Boasting big, bold pop production that suggests the anthemic-but-personable sound of Natalie Imbruglia, Siren bursts out of the speakers with a giddy rush of emotion. But Heather Nova's not one to wail stridently like some Alanis-come-lately; instead she favors a breathy, delicate style that's nevertheless strong enough to ride comfortably atop the layers of acoustic and electric guitars. (In fact, it's Nova's own guitar that's at the heart of most of the arrangements here.) Throughout Siren, Nova utilizing an intriguing catch in her voice, and ultimately, it's Nova's unique vocal style and winning pop sensibilities that make Siren work as well as it does, doing double duty as substantive singer/songwriter statement and perfect pop-radio product.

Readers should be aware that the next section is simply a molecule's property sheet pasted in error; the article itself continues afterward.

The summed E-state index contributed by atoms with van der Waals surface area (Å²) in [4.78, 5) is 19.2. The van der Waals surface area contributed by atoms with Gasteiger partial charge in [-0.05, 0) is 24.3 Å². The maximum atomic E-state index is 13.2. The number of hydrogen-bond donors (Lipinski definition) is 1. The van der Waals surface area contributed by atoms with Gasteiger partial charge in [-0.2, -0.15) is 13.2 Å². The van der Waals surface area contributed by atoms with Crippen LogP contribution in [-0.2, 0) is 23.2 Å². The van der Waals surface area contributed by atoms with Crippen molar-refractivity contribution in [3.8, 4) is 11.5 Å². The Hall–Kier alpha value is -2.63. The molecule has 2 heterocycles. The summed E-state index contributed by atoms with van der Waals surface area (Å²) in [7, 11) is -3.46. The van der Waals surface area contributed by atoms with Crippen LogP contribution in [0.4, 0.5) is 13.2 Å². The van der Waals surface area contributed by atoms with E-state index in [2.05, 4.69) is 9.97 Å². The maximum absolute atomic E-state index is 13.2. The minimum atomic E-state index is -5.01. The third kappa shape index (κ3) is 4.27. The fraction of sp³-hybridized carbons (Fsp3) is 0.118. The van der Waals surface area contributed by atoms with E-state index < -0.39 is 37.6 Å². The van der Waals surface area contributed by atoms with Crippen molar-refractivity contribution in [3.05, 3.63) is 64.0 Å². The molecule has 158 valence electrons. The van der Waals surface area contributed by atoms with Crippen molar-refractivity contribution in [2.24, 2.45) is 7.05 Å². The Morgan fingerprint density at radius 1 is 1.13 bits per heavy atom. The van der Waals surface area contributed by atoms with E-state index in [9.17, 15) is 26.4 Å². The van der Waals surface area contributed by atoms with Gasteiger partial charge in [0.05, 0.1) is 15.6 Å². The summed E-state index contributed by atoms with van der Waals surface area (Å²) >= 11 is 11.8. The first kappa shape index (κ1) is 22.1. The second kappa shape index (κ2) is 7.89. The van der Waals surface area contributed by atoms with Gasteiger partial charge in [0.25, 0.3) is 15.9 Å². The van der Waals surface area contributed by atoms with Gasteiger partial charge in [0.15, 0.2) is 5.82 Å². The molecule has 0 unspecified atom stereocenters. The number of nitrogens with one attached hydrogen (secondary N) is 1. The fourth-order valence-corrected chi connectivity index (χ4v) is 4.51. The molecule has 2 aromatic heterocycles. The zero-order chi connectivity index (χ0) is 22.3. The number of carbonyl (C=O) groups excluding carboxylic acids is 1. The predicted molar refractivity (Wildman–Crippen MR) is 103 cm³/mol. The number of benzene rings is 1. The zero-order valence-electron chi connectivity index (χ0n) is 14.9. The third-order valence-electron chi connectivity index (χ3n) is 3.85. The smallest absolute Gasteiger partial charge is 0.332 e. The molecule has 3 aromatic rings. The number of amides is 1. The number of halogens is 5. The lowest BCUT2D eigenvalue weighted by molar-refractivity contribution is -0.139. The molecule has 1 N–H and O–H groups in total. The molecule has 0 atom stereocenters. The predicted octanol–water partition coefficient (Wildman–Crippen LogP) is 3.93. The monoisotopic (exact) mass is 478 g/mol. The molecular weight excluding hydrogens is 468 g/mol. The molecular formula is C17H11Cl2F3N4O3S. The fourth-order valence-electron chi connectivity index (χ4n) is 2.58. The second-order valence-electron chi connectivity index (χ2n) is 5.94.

There are quite a few French Baroque ballet and opera samplers on the market, perhaps because theses repertories, with their arcane textual and musical conventions and their unfamiliar genres, are thought to be rather inaccessible for general listeners in complete works or large chunks of them. The reconstructions of William Christie and others, including this disc's conductor, Sigiswald Kuijken, have shown that equal parts of imagination and musicality can go a long way toward making the operas of the French Baroque come alive, and the repertoires of virtuoso singers are beginning to reflect this.